Recommended reading

8 comments on Recommended reading
1 minute

Happy Independence Day weekend to my US readers!

๐Ÿ’ป Cynthia shares a short essay/meditation on kindness, giving feedback, and power struggles. Read You People

Canon FT QL, 50mm f/1.8 Canon FL, Fujicolor 200, 2013

๐Ÿ’ป I gather that there’s some legal gray area that law enforcement interprets to mean that they can compel you to use Touch ID or Face ID to unlock your iPhone, while they can’t compel you to enter your passcode. Sounds odd to me. But John Gruber offers a simple thing you can do on the fly to disable Touch ID and Face ID so it’s never a problem for you. Read How to Temporarily Disable Face ID or Touch ID, and Require a Passcode to Unlock Your iPhone or iPad

๐Ÿ“ท Would you believe that this is the 50th anniversary of the Olympus OM-1? Crazy. Stephen Dowling commemorates it with a history of that seminal camera, featuring some images by yours truly. Read Olympus OM-1: The small, quiet revolution in SLR design

๐Ÿ“ท Photographer Alex Burke captured the passing of the moon during an eclipse on a single sheet of large-format film. Molly Kate tells the story and shares the stunning image. Read Photographer Captures 2022 Lunar Eclipse on One Sheet of Large Format Film

๐Ÿ“ท Eric Jason reviews the Fuji DL-200, a brick-like 35mm point-and-shoot from 1984 that was the first to bring through-the-lens metering to this kind of camera. Read Fuji DL-200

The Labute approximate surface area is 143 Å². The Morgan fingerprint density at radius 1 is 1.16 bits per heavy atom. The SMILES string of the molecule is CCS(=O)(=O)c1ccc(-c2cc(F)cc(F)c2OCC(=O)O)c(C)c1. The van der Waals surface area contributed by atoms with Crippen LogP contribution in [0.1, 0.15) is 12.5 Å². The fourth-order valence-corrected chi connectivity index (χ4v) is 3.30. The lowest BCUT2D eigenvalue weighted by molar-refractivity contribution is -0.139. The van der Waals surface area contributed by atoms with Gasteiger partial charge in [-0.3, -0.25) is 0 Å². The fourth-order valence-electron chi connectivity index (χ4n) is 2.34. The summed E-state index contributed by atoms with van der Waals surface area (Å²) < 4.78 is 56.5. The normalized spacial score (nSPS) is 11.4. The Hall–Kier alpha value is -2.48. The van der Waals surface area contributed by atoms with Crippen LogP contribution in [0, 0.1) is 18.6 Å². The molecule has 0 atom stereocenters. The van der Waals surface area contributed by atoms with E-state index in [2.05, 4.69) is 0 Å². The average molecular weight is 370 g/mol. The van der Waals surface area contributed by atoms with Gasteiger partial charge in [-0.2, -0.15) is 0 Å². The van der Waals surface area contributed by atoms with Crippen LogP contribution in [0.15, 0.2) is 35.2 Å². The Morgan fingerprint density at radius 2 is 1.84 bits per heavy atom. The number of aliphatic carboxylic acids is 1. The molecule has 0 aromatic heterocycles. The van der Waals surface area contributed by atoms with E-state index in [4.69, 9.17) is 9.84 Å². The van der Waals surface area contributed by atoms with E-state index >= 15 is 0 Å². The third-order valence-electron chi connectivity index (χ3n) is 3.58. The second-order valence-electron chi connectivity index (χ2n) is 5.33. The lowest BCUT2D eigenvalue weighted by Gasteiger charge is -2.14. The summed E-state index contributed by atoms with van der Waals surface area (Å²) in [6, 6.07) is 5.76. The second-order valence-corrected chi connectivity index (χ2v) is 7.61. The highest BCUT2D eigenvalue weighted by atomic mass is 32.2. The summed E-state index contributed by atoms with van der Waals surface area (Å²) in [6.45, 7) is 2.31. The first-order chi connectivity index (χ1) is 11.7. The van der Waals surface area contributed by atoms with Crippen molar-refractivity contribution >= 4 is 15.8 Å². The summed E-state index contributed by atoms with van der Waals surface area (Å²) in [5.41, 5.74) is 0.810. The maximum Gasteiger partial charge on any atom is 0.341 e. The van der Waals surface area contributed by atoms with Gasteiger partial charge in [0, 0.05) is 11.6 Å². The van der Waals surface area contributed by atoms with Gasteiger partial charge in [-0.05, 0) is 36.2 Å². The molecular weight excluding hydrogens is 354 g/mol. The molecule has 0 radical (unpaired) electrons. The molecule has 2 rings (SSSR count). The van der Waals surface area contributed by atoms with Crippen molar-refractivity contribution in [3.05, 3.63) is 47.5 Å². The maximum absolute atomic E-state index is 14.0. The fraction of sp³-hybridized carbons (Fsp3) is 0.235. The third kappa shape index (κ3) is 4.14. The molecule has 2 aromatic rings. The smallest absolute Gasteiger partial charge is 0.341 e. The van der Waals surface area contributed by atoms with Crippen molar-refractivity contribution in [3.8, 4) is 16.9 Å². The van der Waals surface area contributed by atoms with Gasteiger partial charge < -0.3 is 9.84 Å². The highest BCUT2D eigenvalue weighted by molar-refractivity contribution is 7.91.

๐Ÿ“ท Christoph Hille reviews the Canon FT QL, a late-1960s 35mm SLR. I had one years ago and it was a tank! Read The Canon FT QL

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8 responses to “Recommended reading”

  1. Andy Umbo Avatar
    Andy Umbo

    My brother gave me a Canon FT he got at a resale shop for a dollar…It worked OK, but to make sure, I had Zacks Camera go over it. He said there was more work than I thought, but it now functions fine. When my brother first gave it to me, I picked it up and it just had that perfect “feel” from my college photography days. For a guy that never shot much 35mm, and practically none professionally, I have way too many of these 35mm odds and ends! The joy of nostalgia…

    1. Jim Grey Avatar

      These are solid cameras to be sure. I slightly prefer the lighter feel and action of the mid-late 70s and early 80s SLRs. But as electronics crept in of course that means greater risk of bricking with no avenue for repair, especially as the years continue to click by.

  2. Cynthia Avatar

    I am inordinately pleased that you linked to me. Thank you!

    I had the draft of that post sitting around for a couple months. I’d look at it, change a word, shy away from posting it. Finally it felt right.

    It’s such a personal topic for me: I learned my behavior-in-relationships from my parents, and it’s taken years to unlearn.

    1. Jim Grey Avatar

      I’m pleased to link to your blog!

      This is a topic I think and speak about frequently. I used to have a very blunt manner, and it’s still in me for sure, but I’ve learned how to edit myself and say things in a way that can be received. I wrote about it here:

  3. Peggy Avatar

    Thank you for the wide variety of non-photography links in Recommended Reading. Because of them I have discovered many writers of interest on topics I would otherwise have overlooked.

    1. Jim Grey Avatar

      I’m so pleased to hear this. Introducing others to new-to-them blogs is one of the reasons I do this!

  4. Kodachromeguy Avatar

    Rollei tried the modular camera approach similar to the original concept of the OM cameras [to be like a small Hasselblad]. But the Rollei 2000 (?), 3001, and 3003 never sold well in USA. They were very expense and plagued with reliability issues. But you could order superb lenses for them. I wonder if any of them still function?

    1. Jim Grey Avatar

      Fascinating – I never knew this.

      Here’s a 3001 that still works:

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